20.3 percent savings for those office visits
20.1 percent fewer emergency room visits
29.2 percent lower costs for pharmacy expenditures
27.9 percent lower expenses per drug
Until health consumers have skin in the game and clear, concise, all-in data becomes available for common elective medical procedures, it is unlikely that we will be able to bend the cost curve. You can change your own behavior and cost of health care, though, by enrolling in your company's HSA plan or request that your employer offer this cost-saving opportunity.
Last Updated on Tuesday, 04 March 2014 23:38
Written by Timothy Gillis
Rosa Noreen's first car was a rowboat. The local dance instructor and owner of Bright Star World Dance grew up in a boatyard in Jonesport, where she hit the waves on the family craft and fell in love with the water.
Her family is a big influence in her life. She learned her business skills from her mother, Twig, who was also a dancer and a dance teacher in Machias. Her father, Sune, built Twig a barre, which Noreen has in her studio today. When Noreen began dancing at age seven, it was a natural progression from the ocean to the ballet studio.
"There's a connection between feeling good dancing and being on the water. You become one with the music," she said. "The goal is to ride the music like a wave. Don't anticipate too much; let it carry you along."
Noreen continued to take dance seriously, and was pre-professional, until age 16 when Achilles tendonitis made her reconsider her future plans.
"I thought dance was over for me," she said.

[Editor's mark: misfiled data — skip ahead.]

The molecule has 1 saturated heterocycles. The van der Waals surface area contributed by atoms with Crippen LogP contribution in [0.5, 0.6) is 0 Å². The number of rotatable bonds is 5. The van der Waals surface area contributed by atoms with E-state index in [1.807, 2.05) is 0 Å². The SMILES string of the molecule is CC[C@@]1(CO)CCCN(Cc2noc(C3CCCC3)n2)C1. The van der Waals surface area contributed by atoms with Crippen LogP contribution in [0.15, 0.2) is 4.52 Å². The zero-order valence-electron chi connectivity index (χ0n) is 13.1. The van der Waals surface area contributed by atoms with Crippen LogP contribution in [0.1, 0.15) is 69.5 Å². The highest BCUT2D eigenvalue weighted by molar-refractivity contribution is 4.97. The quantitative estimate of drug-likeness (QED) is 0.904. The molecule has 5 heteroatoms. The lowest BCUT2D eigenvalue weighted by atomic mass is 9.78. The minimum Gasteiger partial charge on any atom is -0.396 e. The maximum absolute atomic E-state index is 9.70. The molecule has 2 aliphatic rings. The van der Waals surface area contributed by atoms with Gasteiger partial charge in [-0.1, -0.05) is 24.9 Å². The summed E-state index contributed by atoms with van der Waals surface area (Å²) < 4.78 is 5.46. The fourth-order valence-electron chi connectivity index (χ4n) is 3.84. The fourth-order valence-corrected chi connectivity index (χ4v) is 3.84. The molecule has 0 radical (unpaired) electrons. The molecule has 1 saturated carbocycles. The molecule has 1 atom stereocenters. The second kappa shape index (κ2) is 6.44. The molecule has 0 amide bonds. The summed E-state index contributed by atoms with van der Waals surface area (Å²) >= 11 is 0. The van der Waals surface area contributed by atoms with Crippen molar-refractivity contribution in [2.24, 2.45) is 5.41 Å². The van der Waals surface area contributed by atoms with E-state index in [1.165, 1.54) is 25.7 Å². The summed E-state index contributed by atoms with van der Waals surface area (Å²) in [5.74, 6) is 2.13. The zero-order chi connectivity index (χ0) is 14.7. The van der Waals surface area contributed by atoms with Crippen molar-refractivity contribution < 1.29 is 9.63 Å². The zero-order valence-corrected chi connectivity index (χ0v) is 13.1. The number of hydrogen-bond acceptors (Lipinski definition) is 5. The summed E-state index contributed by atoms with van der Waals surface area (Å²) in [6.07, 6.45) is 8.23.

That was until a fortuitous day in Portland, while pausing at a traffic light. She saw through a window women belly dancing at Full Circle Synergy, which was a t'ai chi studio at the time.
"The women were all having a wonderful time together dancing," Noreen said. "It didn't look competitive. It looked like a fun, positive time and I wanted to be a part of that."
She had been teaching belly dance classes in Bath, Yarmouth, and most recently Portland, and decided it was time to take the plunge and start a studio.
She was talking with her friend and fellow dancer, Jan Hanseth, who also wanted her own space, and they decided to write a business plan together.
"We lucked out," Noreen said. "We found a space quickly. Our rent was cheap, and we were able to get off the ground right away."
Their first studio space, which opened three years ago on Congress Street, helped them solidify the business. Hanseth moved to California last year, but is still part of the management team, which now also includes Heather Powers.
When the chance to move into a recently renovated studio on High Street came up, they couldn't resist. Bright Star Dance World opened its new location (the blue door next the Little Tap House) on Feb. 15. Since then, dance classes have been in full swing.
Noreen, who released a belly dance instructional DVD in 2011 called "Delicious Pauses: Negative Space in Movement," teaches traditional belly dancing, a fitness class called "Lunchtime Shimmy," and ballet.
Powers teaches Fusion Belly Dance, a mix of American tribal-style and traditional belly dances, fused with hip-hop. She also teaches Pilates.
The studio offers theatrical belly dance with Joie Grandbois from Dark Follies, the goth street theater group that rehearses at the space. There's Belly Fit, a Zumba-like dance (cardio style) taught by Katy McCann, and American tribal-style belly dance taught by Joanne Rawlings-Sekunda.
In all, Bright Star instructs in six different kinds of belly dance with five different teachers. Such a supportive cast allows Noreen to spread the dance story to more places.
"I travel nationally to teach and perform," she said. Last year, she taught workshops and performed in Las Vegas, San Francisco, Dallas, North Carolina, New Hampshire, and Massachusetts. Also last year, she founded the Grace Academy, through which she teaches belly dance workshops and ballet. But that busy schedule doesn't keep her from maintaining a strong local presence.